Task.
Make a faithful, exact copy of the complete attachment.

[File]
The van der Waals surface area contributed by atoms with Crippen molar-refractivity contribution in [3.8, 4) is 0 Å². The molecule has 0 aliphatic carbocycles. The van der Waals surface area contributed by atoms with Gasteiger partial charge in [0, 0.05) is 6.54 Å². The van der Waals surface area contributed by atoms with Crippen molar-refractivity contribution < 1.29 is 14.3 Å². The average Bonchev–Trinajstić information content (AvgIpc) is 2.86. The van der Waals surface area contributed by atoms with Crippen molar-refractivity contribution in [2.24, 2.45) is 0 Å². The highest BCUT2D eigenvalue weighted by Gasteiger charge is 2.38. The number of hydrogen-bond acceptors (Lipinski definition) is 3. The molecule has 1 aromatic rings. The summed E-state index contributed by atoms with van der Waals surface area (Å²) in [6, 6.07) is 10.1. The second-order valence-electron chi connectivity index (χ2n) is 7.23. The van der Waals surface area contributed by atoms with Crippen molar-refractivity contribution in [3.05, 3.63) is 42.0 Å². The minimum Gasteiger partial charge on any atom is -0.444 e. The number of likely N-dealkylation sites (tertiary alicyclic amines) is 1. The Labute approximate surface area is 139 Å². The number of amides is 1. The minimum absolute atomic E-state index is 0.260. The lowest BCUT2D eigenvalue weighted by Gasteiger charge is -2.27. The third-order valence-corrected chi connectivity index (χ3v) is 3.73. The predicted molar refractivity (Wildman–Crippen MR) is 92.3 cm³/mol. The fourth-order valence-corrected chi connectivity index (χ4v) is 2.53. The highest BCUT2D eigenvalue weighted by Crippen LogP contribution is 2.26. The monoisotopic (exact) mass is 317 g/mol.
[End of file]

The van der Waals surface area contributed by atoms with Crippen molar-refractivity contribution in [3.8, 4) is 0 Å². The molecule has 0 aliphatic carbocycles. The van der Waals surface area contributed by atoms with Gasteiger partial charge in [0, 0.05) is 6.54 Å². The van der Waals surface area contributed by atoms with Crippen molar-refractivity contribution < 1.29 is 14.3 Å². The average Bonchev–Trinajstić information content (AvgIpc) is 2.86. The van der Waals surface area contributed by atoms with Crippen molar-refractivity contribution in [2.24, 2.45) is 0 Å². The highest BCUT2D eigenvalue weighted by Gasteiger charge is 2.38. The number of hydrogen-bond acceptors (Lipinski definition) is 3. The molecule has 1 aromatic rings. The summed E-state index contributed by atoms with van der Waals surface area (Å²) in [6, 6.07) is 10.1. The second-order valence-electron chi connectivity index (χ2n) is 7.23. The van der Waals surface area contributed by atoms with Crippen molar-refractivity contribution in [3.05, 3.63) is 42.0 Å². The minimum Gasteiger partial charge on any atom is -0.444 e. The number of likely N-dealkylation sites (tertiary alicyclic amines) is 1. The Labute approximate surface area is 139 Å². The number of amides is 1. The minimum absolute atomic E-state index is 0.260. The lowest BCUT2D eigenvalue weighted by Gasteiger charge is -2.27. The third-order valence-corrected chi connectivity index (χ3v) is 3.73. The predicted molar refractivity (Wildman–Crippen MR) is 92.3 cm³/mol. The fourth-order valence-corrected chi connectivity index (χ4v) is 2.53. The highest BCUT2D eigenvalue weighted by Crippen LogP contribution is 2.26. The monoisotopic (exact) mass is 317 g/mol.